Isma'ilis claimed that the Ikhwan al-Safa' (tenth century C.E.), a group of unidentified scholars based in Basra who wrote an encyclopedic treatise called the Rasa'il, were themselves Isma'ilis. (50) The Rasa'il is a collection of fifty-two epistles, parts of which expand Plotinus' idea of Being (called "the One"), Intellect, and Soul. (51) These epistles conceive of "the One" as the Creator emanating into the Intellect, the Soul, the Prime Matter, the Nature, the Absolute Body, the Sphere, the Four Elements, and finally the beings of this world. (52) The "highest" state of knowable being was said to be the Intellect. Similar to the Isma'ilis, the Arab philosophers (al-Kindi, al-Farabi, Ibn Sina, and Ibn Rushd) were generally influenced by Neoplatonism. (53) In contrast to the Isma'ilis and the Arab philosophers, following the Persian Islamic theologian-mystic Abu Harold al-Ghazzali (1058-1111), and classical Muslims mystics, namely 'Ayn al-Qudat Hamadani (1098-1131), (54) Ibn 'Arabi (1165-1240), (55) Mir Damad (1543-1631), (56) Mulla Sadra (c. 1572-1640), (57) and Shihab al-Din Suhrawardi (1154-1191), (58) used the idea of the Light (nur) to denote the nature of the emanating Being. God was said to be the pure substance (jawhar) in contrast to the relational, creative, and knowledge-imparting aspect called the Light (often also used in a possessive construction as "the Light of Mohammed," nur-e muhammadiyya). Here the "Light" was a synonym of the "Spirit," and the "Light of Mohammed" a synonym of the "Spirit of Mohammed." The jawhar was the "Sheer Light" or the "Light of Lights" that remained unknown and unknowable. (59) This Light or the Light of Mohammed, however, was the knowable aspect of the Sheer Light, and this was manifest to the Sufis. For this reason, the Sufis in Islamic tradition (60) presented themselves as heirs of the Prophet Muhammad. (61)

One of the greatest Islamic mystics was Ibn 'Arabi. (62) He, like other mystics, believed Khidr to be a manifestation of the Spirit of Mohammed who taught the Sufis as their saint-guide. Ibn 'Arabi believed himself to have been initiated to the path to God and God's knowledge by Khidr. Khidr is, therefore, generally acknowledged by Sufis as the head of their silsila (chain of spiritual ancestry). As someone intimate with God, Khidr mediated life and knowledge. Like many others in the history of Islam, Ibn 'Arabi discussed the Moses and Khidr narrative in the background of the qur'anic account of them. In his discussion, he spoke of three grades of knowledge. (63) The lowest was that of the nabi, followed by the rasul. The highest grade was that of the "intimate knowledge" (al-'ilm al-ladunni) of the saints, who stand in "the presence of God." Khidr represented this level of being and knowledge. Although Ibn 'Arabi did not appear to declare directly Khidr's superiority over Moses, he seems to have presumed that Moses failed to comprehend Khidr for this reason of spiritual hierarchy or rank. (64) In one of his many writings, be suggested that the prophets and their prophecy were fulfilled by Khidr, the saint. (65) He attempted at reconciling these proposals by arguing that Mohammed (the prophetic exemplar) and Khidr (the saintly exemplar) represented two different "ways" of relating to God and different "phases" of a single continuum of revelation: the prophets, the conduits of the prophecy (nabuwat) contained in the texts of revelation; the saints, the conduits of sainthood (wilayat), the hidden truth or spirit of prophecy. (66)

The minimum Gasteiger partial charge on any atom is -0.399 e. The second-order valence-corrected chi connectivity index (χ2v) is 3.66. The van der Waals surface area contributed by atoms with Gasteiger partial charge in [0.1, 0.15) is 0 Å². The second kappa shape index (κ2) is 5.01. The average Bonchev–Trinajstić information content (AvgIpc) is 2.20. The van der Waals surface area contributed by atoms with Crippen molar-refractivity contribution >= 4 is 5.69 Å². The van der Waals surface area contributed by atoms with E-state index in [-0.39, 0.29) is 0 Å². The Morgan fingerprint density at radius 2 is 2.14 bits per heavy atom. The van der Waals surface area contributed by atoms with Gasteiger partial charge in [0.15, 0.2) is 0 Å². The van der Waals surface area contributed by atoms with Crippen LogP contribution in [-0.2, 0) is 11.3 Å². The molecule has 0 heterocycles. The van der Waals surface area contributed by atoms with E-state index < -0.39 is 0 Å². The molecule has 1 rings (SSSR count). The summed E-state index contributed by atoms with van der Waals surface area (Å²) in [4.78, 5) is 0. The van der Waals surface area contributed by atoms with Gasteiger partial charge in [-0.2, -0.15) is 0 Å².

This was obviously a problematic proposition, as it appeared to call into question the traditional priority of Mohammed as the final prophet and the very notion of prophecy. Working within the purview of Islamic Neoplatonism, this was addressed quite easily by Ibn 'Arabi, the Sufis following him, in my view. They supposed (at least notionally) that both nabuwat and wilayat were fundamentally rooted in a preexistent being (who can be called anything, even Khidr or Jesus). This being was named appropriately, however, as the Spirit or Light of Mohammed. (67) The supernatural nature of Khidr and Mohammed (and Jesus in some references) was clearly intended. The ontological status of this preexistent being was undoubtedly drawn from Islamic Neoplatonism. (68) Khidr, in this context, was assumed to be the material manifestation of the Spirit of Mohammed; thence came the assumption of his "superiority" over the prophet Moses.